Most Read Articles
Jairia Dela Cruz, 22 Apr 2020
A wristwatch-like device that monitors pulse, breathing and blood oxygen levels of the user allows physicians to provide care remotely both in hospital and nontraditional settings, and may help in the fight against the coronavirus disease 2019 (COVID-19) pandemic.
Roshini Claire Anthony, 27 May 2020

The use of a vaginal cleansing intervention prior to Caesarean delivery reduced the incidence of surgical site infections (SSIs), according to a study presented at ACOG 2020. However, the addition of intravenous (IV) azithromycin prophylaxis had no added impact on SSI rates. 

Pank Jit Sin, 21 May 2020

Persons suffering from asthma should pay particular attention to SARS-CoV-2 precautionary measures such as social distancing, regular handwashing, and wearing of masks on top of keeping their asthma in control. This is because data collected so far paints a bleaker picture for asthmatics than the normal population should they catch COVID-19.

Natalia Reoutova, Yesterday

A comprehensive review of neurological disorders reported during the current coronavirus disease 2019 (COVID-19) pandemic demonstrates that infection with severe acute respiratory syndrome coronavirus 2 (SARS-CoV-2) affects the central nervous system (CNS), the peripheral nervous system (PNS) and muscles, leading the Environmental Neurology Specialty Group of the World Federation of Neurology to propose implementation of international neurological registries.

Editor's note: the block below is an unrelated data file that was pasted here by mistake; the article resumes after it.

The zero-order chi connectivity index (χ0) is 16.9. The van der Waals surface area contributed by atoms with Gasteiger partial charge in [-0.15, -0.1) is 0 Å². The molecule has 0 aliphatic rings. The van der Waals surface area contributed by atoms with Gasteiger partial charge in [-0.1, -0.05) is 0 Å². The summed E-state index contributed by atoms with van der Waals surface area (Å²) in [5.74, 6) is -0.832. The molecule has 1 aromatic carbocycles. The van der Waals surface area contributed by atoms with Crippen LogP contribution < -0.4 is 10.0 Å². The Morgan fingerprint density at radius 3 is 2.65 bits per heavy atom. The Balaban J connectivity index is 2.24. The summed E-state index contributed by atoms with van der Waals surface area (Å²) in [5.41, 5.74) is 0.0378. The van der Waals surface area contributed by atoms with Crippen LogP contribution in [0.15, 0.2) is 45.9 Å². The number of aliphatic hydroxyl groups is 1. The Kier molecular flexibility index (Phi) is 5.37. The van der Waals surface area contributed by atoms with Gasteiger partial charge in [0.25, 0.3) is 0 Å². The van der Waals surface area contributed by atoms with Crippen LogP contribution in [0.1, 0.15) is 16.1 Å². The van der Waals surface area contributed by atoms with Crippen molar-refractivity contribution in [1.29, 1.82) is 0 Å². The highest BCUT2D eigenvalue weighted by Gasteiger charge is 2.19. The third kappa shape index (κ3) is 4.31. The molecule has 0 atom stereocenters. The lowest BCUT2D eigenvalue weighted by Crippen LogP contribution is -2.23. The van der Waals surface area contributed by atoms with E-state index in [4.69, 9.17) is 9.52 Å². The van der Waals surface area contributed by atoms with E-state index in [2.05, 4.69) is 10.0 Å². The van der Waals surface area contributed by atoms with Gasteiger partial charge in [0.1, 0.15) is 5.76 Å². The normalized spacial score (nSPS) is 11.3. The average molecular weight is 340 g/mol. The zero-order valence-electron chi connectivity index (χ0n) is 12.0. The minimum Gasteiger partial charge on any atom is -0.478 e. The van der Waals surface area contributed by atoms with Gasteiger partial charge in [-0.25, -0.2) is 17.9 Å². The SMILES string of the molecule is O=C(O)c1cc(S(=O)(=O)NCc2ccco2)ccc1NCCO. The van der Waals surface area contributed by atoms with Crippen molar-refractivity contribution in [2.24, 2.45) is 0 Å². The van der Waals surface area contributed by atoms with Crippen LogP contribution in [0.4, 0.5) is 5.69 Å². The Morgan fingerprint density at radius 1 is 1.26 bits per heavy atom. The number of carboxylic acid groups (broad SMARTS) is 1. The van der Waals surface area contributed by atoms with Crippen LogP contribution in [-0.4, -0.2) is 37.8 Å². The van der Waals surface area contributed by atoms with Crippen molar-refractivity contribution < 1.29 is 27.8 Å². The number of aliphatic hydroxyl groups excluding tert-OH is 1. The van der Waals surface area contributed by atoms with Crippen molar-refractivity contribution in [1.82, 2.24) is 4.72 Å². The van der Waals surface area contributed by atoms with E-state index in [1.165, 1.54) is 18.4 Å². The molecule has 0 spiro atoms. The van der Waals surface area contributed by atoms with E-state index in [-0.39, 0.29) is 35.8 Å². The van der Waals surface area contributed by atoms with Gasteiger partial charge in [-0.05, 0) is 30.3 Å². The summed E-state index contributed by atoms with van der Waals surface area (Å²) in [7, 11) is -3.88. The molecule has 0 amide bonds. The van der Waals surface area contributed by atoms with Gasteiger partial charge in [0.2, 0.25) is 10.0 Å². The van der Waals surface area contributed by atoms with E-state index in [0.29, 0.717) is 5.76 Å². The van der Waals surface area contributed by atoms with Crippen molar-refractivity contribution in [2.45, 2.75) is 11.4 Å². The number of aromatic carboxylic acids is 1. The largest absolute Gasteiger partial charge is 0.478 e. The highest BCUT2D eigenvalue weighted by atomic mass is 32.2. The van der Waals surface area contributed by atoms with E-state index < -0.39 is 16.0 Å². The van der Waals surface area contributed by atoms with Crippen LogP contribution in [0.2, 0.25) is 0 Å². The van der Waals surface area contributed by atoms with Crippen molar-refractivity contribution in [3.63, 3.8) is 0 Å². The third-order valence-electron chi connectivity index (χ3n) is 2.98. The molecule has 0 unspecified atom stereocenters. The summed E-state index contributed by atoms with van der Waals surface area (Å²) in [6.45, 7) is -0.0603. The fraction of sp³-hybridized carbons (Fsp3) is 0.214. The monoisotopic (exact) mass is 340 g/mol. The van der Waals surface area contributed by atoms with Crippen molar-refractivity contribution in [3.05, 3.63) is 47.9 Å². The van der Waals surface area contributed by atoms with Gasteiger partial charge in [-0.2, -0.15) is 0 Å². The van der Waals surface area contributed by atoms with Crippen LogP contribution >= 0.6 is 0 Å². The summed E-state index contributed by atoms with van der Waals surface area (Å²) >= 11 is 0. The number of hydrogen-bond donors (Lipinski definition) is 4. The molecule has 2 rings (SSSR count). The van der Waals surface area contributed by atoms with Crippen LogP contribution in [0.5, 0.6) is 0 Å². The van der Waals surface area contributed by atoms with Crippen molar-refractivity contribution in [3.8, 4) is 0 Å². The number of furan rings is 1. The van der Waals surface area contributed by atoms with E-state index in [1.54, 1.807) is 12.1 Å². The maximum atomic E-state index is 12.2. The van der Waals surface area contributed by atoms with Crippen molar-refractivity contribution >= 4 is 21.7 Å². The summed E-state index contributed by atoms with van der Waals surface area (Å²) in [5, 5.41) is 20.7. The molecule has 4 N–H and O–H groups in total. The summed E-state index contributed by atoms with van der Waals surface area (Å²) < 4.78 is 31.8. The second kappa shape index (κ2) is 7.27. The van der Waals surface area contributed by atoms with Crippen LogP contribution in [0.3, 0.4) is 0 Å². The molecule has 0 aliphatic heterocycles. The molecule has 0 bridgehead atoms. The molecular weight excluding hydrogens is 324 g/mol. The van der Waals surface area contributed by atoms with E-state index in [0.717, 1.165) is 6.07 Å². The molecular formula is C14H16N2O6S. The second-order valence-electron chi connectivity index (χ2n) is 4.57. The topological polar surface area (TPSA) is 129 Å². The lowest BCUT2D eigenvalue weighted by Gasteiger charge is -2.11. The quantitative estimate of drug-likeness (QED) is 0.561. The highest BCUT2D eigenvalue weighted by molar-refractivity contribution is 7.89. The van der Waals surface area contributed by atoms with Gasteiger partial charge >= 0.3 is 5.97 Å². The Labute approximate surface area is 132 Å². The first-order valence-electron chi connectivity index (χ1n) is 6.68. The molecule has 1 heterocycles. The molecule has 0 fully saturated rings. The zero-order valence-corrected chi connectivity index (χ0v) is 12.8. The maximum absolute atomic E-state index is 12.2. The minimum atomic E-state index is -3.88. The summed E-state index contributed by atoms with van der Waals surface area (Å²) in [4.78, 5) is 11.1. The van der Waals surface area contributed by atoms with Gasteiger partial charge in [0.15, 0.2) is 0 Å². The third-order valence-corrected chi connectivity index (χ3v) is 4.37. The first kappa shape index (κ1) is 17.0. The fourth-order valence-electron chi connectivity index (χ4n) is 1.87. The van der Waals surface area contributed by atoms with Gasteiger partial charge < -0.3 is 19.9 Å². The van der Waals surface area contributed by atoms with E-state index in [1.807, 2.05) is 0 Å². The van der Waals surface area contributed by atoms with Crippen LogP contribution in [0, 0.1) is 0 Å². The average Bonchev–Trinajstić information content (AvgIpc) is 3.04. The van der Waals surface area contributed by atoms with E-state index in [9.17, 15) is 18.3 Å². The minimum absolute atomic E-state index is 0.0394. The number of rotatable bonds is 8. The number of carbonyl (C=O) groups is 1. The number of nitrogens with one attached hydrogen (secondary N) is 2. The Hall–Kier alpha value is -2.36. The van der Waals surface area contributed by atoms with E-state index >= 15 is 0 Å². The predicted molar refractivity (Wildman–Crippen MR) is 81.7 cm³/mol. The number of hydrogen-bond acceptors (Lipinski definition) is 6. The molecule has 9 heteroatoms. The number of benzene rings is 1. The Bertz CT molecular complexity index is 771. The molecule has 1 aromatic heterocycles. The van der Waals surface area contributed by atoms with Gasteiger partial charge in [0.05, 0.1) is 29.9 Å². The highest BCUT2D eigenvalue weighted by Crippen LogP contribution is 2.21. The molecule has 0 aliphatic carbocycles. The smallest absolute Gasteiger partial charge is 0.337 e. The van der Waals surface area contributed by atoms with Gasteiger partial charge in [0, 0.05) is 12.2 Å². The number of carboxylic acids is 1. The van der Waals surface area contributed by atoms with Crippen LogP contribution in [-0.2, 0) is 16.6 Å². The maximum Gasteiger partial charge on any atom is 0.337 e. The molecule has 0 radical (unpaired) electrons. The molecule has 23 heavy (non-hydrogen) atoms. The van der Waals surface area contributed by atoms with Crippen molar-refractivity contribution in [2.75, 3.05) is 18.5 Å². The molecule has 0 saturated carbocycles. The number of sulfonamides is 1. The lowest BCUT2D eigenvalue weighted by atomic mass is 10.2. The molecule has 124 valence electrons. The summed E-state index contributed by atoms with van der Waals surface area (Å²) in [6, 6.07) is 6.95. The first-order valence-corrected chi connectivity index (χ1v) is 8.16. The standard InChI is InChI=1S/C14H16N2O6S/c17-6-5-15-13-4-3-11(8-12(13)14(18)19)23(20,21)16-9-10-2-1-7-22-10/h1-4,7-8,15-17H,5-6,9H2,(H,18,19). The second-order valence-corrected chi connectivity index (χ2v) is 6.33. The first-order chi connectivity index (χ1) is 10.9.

COVID-19: The global situation

Roshini Claire Anthony
10 Mar 2020

“The coronavirus outbreak involves an emerging virus that’s deadly and rapidly spreading, tens of thousands of cases in dozens of countries … more than 50 million people in cities in China in lockdown, increasing travel restrictions, and currently, no vaccine or treatment for this new virus,” said Brian W. Simpson, editor of the Johns Hopkins Public Health Magazine during a recent panel discussion with experts from Johns Hopkins University (JHU), Washington DC, US. [Novel Coronavirus Panel at the Johns Hopkins Bloomberg School of Public Health, available at https://www.youtube.com/watch?v=cbd-oilmpdU, accessed 18/02/2020]

At time of writing, a total of 105,586 cases of COVID-19 had been confirmed globally, 80,859 of which occurred in China. Singapore had 138 confirmed cases and Japan had 455. Ninety-three cases had been confirmed in Malaysia, and six confirmed in the Philippines. A total of 3,100 deaths had been reported in China, and 484 deaths outside China. [World Health Organization (WHO), available at https://www.who.int/docs/default-source/coronaviruse/situation-reports/20200308-sitrep-48-covid-19.pdf?sfvrsn=16f7ccef_4, accessed 09/03/2020]